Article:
Researcher examines software/user relationship

When Catherine Hajnal was a systems analyst at Esso, she learned first-hand that users aren’t easy to please.

The 37-year-old business professor at Carleton University says despite designing some “”really neat systems and new reports,””

no one was ever satisfied 100 per cent.

“”It’s not always easy to translate what users want into code. Part of this is users not always being able to articulate what they want,”” Hajnal says. The other side of the coin was the challenge of defining process in your head and the assembly-line pace of the job.

“”Users are always requesting changes that reflect the changes taking place in the business. This is a good thing, but it can be unsatisfying because you never get to say you are done done done.””

Hajnal says her experiences in the private sector led her to conduct what may be some of the first Canadian research that examines how enterprise resource planning (ERP) packages, like SAP’s and PeopleSoft’s, affect the companies that deploy them. She has been studying the relationship between people and technology for 11 years.

Enterprise integration software provides corporations with the ability to share data through a computer network by harmonizing different departments. The warehouse clerk, for example, can scan a shipment of running shoes into a company’s database, and a manager in the finance department is able to locate the shipment instantly and better serve the customer. The focus becomes working toward a collective goal rather than different departments operating independently of each other.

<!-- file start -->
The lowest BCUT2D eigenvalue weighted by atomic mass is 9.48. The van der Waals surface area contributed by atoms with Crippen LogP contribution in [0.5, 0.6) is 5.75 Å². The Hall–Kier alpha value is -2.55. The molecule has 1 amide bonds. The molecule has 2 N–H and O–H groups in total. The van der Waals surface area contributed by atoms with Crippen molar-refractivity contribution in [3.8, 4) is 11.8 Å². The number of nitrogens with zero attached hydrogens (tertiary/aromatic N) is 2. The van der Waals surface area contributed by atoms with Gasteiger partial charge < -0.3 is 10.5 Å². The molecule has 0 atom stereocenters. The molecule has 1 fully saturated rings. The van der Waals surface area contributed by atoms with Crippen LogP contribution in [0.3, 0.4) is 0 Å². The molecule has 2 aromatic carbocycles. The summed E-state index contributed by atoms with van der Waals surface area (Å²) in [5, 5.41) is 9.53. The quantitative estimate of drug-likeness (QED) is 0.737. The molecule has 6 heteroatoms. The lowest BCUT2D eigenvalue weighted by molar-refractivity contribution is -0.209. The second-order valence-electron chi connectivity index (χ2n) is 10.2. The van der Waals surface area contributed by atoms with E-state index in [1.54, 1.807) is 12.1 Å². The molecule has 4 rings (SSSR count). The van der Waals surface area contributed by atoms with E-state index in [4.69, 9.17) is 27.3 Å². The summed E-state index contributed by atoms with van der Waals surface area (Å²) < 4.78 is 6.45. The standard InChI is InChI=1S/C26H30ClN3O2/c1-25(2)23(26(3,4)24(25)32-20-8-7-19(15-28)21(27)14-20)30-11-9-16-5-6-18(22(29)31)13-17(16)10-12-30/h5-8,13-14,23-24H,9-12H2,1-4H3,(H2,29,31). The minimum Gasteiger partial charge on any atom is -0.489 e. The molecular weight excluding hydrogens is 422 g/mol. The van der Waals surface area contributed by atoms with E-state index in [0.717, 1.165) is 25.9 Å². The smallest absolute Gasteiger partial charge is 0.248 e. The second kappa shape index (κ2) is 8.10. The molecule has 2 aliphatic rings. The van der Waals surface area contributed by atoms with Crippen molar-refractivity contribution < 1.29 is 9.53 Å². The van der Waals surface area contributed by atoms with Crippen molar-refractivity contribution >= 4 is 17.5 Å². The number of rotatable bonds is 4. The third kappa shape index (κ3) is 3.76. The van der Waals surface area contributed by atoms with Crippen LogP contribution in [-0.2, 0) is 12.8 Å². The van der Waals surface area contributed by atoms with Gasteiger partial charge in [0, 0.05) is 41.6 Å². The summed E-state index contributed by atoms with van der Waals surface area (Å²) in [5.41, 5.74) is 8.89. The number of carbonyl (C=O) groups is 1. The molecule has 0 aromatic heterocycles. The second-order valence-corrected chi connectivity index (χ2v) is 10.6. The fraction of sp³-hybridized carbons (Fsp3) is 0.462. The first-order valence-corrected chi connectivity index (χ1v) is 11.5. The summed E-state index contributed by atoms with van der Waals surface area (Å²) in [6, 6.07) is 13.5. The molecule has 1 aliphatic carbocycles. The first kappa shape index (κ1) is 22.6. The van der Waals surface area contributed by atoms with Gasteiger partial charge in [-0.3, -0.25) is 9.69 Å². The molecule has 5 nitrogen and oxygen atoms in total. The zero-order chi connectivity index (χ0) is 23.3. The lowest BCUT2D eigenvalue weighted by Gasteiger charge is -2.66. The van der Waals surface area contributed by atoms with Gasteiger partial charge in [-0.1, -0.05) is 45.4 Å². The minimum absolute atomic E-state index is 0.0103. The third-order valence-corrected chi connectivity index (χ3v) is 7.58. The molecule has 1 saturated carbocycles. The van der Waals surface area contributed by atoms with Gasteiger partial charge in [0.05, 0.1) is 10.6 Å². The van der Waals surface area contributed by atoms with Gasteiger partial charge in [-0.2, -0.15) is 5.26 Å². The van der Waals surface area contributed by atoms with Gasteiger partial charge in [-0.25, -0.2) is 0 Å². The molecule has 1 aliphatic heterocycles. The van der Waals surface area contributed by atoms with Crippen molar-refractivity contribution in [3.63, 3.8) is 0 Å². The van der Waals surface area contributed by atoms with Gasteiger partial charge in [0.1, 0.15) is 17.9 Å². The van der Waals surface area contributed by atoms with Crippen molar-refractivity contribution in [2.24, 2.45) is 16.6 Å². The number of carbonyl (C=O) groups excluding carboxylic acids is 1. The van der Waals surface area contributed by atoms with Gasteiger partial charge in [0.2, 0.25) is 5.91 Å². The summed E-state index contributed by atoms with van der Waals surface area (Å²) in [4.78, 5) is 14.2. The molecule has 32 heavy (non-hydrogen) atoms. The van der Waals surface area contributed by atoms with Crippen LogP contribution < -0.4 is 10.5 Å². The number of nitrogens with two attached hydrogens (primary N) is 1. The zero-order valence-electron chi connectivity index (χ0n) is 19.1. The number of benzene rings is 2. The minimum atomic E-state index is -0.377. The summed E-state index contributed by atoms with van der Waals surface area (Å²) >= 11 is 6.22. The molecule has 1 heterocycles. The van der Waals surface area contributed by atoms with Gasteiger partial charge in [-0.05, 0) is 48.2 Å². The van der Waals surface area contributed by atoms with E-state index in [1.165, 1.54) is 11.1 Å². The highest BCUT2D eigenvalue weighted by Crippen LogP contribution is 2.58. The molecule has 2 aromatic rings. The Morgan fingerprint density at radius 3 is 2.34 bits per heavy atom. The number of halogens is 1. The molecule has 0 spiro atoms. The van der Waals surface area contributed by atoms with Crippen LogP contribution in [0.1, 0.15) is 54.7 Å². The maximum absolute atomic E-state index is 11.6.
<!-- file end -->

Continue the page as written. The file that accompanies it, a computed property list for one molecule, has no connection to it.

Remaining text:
But, as Hajnal has discovered in her research, the transition to enterprise systems can be painful.

“”What I find is most employees haven’t had training on process and to think across the organization. They are still focused on their own job,”” she says. “”Companies don’t appreciate that employees need to think process, and recognize that their role will impact others very directly.””

Hajnal says corporations focus on teaching employees how to use enterprise software, without taking time to explain the logic behind it. Consequently, employees keep operating as detached individuals rather than as important parts of the larger picture.

Hajnal says she has been studying businesses that are living and breathing the ERP experience. She has done a number of interviews with employees to get their experiences with the software, as well as online and paper-based surveys, and focus groups with corporations.

“”We’ve looked at the traditional big business, as well as small and medium business to see how their experience is similar or different from larger firms,”” she says. “”Anecdotally, initial results seem to suggest that smaller firms are just as successful if not more successful because they have less baggage than a big firm when implementing an enterprise system.””

She is also examining public sector implementation. The Canadian government deploys \large enterprise system and faces unique legislative challenges regarding the sharing of information, says Hajnal.

Although her research isn’t finished, Hajnal says she hopes it will help make the transition smoother for companies by educating them about the drastic effect the technology will have on how they do business.

Paul Boudreau, a member of Nortel’s Optical Components Solutions division in Ottawa, says Hajnal’s research has already had an impact. Boudreau was responsible for the implementation of SAP’s R/3 enterprise software in his division.

“”Her research is critical because it emphasizes the fact that you have to think of an organization as an entire entity to be efficient,”” he says. “”It’s very applicable to business today . . . because she’s talking about the inner workings of how we get a product or service to the customer.

“”Everything that she’s come up with we experienced in our implementation,”” he adds.

Hajnal says she hopes to publish the results of her study by the end of the summer.

In the meantime, she continues teaching her students the importance of thinking across the organization. “”If they can leave here appreciating the concepts and goals behind enterprise systems, then they will become a valuable contribution to any organization trying to implement the systems.””

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